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Feeling the Rain

On a sunless Baltimore Monday morning, I ran in an almost imperceptible rain that intensified when I was halfway through the distance.  Suddenly, this line from Edna St. Vincent Millay’s “Renascence,” a poem I memorized as a teenager, was circling in my mind:  “For rain it hath a friendly sound to one who’s six feet underground.”  And, yes, six feet under is what I’ve been feeling for weeks—and writing about.

Emails continue to arrive from readers who understand intimately my experience, not only with grief but, also, whether or not to take an antidepressant, issues addressed in “I’d Like to Thank the Academy.”  A woman with name recognition and someone I’ve long admired wrote: “You spoke for me in that piece. Every word. Thank you.”

Some elaborated with messages about finding balance in a world gone mad, reminding me of the bumper sticker: “If You’re not Outraged, You’re Not Paying Attention.”

For example, this:

I think a few tears for the hundreds we kill each week for “the interests of the Nation” makes a lot of sense. I think a few tears for the two thousand americans dead in Pipelinistan … oh, I meant Afghanistan … also makes a lot of sense. I think more than a few tears for those on the block and/or in the family facing foreclosures, jobless, and discarded by their government(s) are unavoidable. I think a few tears for the millions of kids in schools that are reduced to occupational training for burger-flipping can’t be helped. Any study of legitimate history, economics, politics, or sociology should probably involve tears of frustration and a deep and abiding sense of loss.

And from Pat who corresponds, frequently:

Hang on in there. One day you’ll look back on the article you wrote and be amazed you are no longer the same person who wrote it. You have been given an insight into grief, which will allow you to understand and help others going through the same situation for the rest of your life.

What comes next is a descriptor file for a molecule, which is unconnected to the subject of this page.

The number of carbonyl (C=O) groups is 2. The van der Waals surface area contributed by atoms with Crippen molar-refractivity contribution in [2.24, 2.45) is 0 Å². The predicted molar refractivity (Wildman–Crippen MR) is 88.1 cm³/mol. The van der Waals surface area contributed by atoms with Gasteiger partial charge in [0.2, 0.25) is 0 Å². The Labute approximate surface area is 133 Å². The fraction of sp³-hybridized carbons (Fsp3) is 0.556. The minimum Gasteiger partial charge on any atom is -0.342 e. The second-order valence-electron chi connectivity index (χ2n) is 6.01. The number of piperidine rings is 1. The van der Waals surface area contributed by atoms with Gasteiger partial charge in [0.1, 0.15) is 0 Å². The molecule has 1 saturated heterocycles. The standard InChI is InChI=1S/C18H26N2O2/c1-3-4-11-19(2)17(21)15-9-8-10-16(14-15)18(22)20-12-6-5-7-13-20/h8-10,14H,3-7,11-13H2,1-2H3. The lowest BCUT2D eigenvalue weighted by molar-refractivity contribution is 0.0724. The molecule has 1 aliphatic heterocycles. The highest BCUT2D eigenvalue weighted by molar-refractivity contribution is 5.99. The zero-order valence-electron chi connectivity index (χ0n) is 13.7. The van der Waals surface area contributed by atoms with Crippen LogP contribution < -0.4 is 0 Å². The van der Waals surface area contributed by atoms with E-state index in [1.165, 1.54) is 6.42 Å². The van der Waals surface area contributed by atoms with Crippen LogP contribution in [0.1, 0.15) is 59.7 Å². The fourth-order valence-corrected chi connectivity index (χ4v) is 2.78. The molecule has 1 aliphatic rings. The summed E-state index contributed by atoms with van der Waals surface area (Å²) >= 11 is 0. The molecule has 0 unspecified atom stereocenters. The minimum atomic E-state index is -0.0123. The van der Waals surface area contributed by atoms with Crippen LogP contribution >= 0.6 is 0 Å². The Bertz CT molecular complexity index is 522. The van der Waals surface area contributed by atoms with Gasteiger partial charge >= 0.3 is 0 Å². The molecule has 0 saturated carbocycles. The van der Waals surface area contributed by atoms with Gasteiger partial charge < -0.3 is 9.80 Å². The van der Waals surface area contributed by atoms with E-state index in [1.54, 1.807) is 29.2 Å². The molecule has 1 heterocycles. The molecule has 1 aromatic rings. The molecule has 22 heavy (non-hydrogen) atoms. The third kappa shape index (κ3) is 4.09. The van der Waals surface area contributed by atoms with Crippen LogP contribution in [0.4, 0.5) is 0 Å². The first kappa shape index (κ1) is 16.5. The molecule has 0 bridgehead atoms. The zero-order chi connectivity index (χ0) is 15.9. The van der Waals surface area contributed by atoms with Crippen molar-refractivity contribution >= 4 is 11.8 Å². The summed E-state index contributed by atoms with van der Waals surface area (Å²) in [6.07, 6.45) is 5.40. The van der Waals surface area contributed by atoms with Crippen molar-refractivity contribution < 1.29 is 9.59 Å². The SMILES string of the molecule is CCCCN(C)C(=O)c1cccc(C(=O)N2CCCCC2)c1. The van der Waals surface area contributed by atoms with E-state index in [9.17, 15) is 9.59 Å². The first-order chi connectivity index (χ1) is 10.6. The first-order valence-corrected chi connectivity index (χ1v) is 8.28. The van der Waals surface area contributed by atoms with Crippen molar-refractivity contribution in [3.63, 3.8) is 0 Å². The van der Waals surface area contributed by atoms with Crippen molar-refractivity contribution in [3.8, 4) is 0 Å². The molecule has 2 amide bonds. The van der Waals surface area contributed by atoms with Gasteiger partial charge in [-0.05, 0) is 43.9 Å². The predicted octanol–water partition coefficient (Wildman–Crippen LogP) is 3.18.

So get angry about the marketing of antidepressants, and the FDA handing over its regulatory authority to drug companies.

Insert: I just checked my inbox and found from Pat this information—Big Greed’s   grasp for the global pharmacy business.

I’ve written already about reviewing side effects of SSRIs while the little weapons of medical destruction remained on the kitchen countertop. This week, I’ve continued the investigation, finding that the FDA approves drugs, based on research conducted by—DRUMROLL, please ……….. the pharmaceutical companies.  According to Paul Fassa, in an article published at, the drug corporations “do their own trials and decide which reports to publish and submit.”  And they pay the FDA for approving the drugs.

Big Pharma capitalizes on human suffering, taking advantage of millions who put their trust in a “cure” because a physician writes a prescription and popular magazines and favorite television shows advertise beautiful-people actors smiling and dancing after dosing.  When, for many, life-style changes, like diet and exercise, might reverse a diagnosis.  Or coming to an acceptance that feeling “six feet underground” for brief or long periods of time is a natural reaction to the death of a loved one, even years later.

So, with those words, “six feet underground,” I return to Millay’s “Renascence,” written when she was 18 and inspired by a religious experience from a near drowning that occurred when she was a child.  Even as a teen, I disliked what I perceived as forced rhyming of the last lines, but the majesty of the narrator’s transformation through an immersion in nature is as alluring today as it was to me years ago.  Next time I’m running in the rain, though, I anticipate not an “underground” mood, but, instead, restoration.  And looping through my head, I hope, will be this Langston Hughes’ quote: “Let the rain kiss you. Let the rain beat upon your head with silver liquid drops. Let the rain sing you a lullaby.”

Missy Beattie lives in Baltimore, Maryland.  Missy can be reached at:










More articles by:

Missy Beattie has written for National Public Radio and Nashville Life Magazine. She was an instructor of memoirs writing at Johns Hopkins’ Osher Lifelong Learning Institute in BaltimoreEmail:

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